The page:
Charlotte Silver looks exactly as I pictured she would, from
her leopard print cat-eye glasses all the way to her mother's vintage leopard print
pumps. The first-time author (who appears at The Harvard Book Store on Feb 28) of Charlotte au Chocolat: Memories of a Restaurant
Girlhood, arrives at Upstairs on the Square (her mother's restaurant of 30
years) to a chorus of hellos from the front of house staff. She is eloquent and
polite, and fits right in among the jewel-tone walls that encircled her
childhood. We choose a corner table, nestled alongside the evening's staff
meal, and talk inspiration, why she doesn't cook, and how Harvard Square has changed since the wistful
days of Upstairs on the Pudding.
How long did you have
this book kicking around in your head?
I wrote the very first draft when I was a senior in college
at Bennington, which was actually right after the Pudding closed, which I think
accounts for the very vivid physical memories and details in the book. I think
they were very fresh to me in that initial recollection. Then I ended up putting
the manuscript away for a number of years, and I only went back to it about two
years ago, and reshaped it a bit. Now, here I am!
Why did you shelve it
I think at the time I thought it needed more distance than I
was able to give it at 21. I'm actually very pleased that the book is being
published when I'm 30, which has made it ten years to the time that the Pudding
closed. The book is deliberately nostalgic and romantic in tone, and that was
an aesthetic decision. This is also the 30th year we've been in business, so
that just works perfectly.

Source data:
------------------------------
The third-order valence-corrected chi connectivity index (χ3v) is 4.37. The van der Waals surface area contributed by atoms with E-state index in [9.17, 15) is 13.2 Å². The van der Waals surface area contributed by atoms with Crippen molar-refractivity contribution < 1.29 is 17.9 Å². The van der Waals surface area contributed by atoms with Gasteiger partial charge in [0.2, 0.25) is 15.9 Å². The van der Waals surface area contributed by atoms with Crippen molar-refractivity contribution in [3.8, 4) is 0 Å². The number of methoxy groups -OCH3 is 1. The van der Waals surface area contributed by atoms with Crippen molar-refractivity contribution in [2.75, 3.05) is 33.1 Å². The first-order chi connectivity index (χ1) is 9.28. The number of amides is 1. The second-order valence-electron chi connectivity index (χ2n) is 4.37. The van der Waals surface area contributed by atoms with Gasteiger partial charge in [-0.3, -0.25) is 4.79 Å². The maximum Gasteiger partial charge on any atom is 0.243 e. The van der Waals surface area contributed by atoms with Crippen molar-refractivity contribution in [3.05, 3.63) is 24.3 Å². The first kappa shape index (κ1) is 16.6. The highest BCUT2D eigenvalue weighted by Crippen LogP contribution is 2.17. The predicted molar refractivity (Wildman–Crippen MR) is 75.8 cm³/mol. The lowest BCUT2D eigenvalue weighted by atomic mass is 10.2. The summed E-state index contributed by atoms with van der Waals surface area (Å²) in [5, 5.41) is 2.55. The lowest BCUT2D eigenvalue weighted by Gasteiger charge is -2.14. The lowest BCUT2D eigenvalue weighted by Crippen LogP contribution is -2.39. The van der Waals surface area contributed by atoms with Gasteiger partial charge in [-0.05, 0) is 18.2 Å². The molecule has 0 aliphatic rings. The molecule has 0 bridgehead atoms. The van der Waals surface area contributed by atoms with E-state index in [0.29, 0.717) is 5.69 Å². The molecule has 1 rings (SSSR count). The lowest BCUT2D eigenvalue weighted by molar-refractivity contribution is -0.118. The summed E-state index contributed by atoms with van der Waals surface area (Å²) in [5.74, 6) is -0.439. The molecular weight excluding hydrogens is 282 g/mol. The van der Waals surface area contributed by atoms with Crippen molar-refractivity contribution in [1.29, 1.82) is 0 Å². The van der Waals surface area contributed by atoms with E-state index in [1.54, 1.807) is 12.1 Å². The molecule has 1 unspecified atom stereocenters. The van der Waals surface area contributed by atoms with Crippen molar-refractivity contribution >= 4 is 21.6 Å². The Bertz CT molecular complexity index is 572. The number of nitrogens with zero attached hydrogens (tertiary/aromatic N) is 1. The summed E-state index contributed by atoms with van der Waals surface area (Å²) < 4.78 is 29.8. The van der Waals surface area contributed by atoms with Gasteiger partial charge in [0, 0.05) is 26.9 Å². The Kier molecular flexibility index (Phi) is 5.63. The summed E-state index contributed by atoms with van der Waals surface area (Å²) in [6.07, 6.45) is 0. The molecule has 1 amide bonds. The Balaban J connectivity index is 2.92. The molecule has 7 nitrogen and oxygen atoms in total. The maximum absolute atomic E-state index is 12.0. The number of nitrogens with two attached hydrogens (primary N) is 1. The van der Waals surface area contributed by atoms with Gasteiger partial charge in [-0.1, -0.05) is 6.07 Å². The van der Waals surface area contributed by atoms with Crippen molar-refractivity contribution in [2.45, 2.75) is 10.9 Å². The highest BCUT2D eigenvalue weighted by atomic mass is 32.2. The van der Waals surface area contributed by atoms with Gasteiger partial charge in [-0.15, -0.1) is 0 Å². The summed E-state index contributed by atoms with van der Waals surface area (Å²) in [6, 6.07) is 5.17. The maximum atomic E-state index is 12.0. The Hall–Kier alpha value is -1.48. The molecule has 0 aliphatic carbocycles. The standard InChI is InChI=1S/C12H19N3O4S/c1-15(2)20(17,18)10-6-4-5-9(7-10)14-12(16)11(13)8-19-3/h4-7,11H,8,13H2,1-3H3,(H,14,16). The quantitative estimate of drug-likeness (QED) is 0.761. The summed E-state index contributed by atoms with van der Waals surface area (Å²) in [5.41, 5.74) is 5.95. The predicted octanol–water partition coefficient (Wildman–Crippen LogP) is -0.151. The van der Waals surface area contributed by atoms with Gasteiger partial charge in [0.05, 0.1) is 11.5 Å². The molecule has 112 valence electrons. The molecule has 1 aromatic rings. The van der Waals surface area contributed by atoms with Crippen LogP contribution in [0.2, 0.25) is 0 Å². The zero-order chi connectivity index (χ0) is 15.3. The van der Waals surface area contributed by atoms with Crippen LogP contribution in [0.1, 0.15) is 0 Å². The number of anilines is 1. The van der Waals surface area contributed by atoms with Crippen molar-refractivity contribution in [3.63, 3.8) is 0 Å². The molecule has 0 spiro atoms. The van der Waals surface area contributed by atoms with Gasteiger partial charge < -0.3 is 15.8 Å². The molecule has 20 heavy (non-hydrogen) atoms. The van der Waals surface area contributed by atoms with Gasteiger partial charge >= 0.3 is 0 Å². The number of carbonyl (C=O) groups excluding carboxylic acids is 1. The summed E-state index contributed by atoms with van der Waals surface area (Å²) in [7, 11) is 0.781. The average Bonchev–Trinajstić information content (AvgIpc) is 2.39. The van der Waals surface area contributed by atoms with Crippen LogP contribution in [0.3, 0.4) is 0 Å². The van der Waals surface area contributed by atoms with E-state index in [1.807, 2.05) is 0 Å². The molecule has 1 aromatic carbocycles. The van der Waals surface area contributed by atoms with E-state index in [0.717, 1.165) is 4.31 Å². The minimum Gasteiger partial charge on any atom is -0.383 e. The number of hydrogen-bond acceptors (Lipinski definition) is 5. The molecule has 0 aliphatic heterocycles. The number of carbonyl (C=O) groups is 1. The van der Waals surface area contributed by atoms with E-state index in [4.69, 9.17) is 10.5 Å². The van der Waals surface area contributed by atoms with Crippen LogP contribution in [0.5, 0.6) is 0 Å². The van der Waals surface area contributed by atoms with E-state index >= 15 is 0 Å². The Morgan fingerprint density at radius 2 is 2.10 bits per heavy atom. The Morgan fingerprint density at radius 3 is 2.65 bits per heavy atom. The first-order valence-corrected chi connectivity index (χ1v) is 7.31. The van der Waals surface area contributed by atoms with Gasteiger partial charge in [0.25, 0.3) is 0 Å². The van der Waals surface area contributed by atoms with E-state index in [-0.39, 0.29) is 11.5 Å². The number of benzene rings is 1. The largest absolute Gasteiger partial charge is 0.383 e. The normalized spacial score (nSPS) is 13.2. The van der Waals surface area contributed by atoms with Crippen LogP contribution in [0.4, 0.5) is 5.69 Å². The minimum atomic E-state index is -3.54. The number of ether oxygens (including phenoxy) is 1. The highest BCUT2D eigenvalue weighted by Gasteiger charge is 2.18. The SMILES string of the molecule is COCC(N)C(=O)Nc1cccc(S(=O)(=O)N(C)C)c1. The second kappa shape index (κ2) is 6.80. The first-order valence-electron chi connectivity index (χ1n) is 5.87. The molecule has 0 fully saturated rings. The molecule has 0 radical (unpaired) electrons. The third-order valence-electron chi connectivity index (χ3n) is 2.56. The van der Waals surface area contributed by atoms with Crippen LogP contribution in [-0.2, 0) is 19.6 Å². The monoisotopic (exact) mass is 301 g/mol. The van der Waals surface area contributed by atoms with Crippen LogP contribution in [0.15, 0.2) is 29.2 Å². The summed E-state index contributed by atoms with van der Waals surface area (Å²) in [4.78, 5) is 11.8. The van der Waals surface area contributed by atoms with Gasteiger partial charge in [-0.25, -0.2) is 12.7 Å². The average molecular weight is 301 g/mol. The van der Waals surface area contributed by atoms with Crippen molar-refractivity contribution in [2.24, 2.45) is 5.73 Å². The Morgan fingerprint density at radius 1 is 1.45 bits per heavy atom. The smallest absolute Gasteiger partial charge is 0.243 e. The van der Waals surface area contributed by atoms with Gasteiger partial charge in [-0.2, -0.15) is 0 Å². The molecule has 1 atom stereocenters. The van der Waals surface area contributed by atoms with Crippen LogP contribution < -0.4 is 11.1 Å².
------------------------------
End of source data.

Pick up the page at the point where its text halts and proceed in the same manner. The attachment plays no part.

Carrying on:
What is like coming
home now that you live full-time in New
York? Is it even more jarring than it was for you in
I must say that when I get off of the redline into the
iconic center of Harvard Square, which used to be the site of The Tasty and all
that, and being greeted by a Starbucks and Pinkberry and ATMs everywhere kind
of strikes me with sadness. The effect it creates, to my mind, as someone who
grew up here and feels very sentimental about it, is one of sort of coldness. I
would say that for me it's definitely a wistful experience.
You mention in the
book that as a kid, you were often stuck between the adult world and the kid
world. Do you still feel remnants of that, now that you're an adult?
That's interesting. I have always been a young person who
loves the company of adults, and was always very interested in their world. I
grew up with a lot of very interesting grown-ups, lots of colorful characters.
Although I have many wonderful friends who are my own age, but there is a way
in which I've always felt off-tempo from the rest of my generation. I send
hand-written notes, I love French stationary, those kinds of things. I don't
know if that's how I'm wired, or if it's a legacy of a childhood spent with so
many grown-ups. I like a mix of generations around me.
Was it the
observatory role you played as a kid in the dining room that lead you to be a
I always wanted to write and I was always very bookish. I
could always be found in the dining room with a book in hand, reading by
candlelight, that kind of thing. Harvard
Square is a great place to grow up if you are a
bookish person, it's really such a literary city. This was really the ideal
upbringing for a writer, first of all because it was vivid and sensuous and
fantastical. This isn't a portrait of a particularly relatable childhood, but
an exotic one, which I hope is part of the books charm. The fact that I was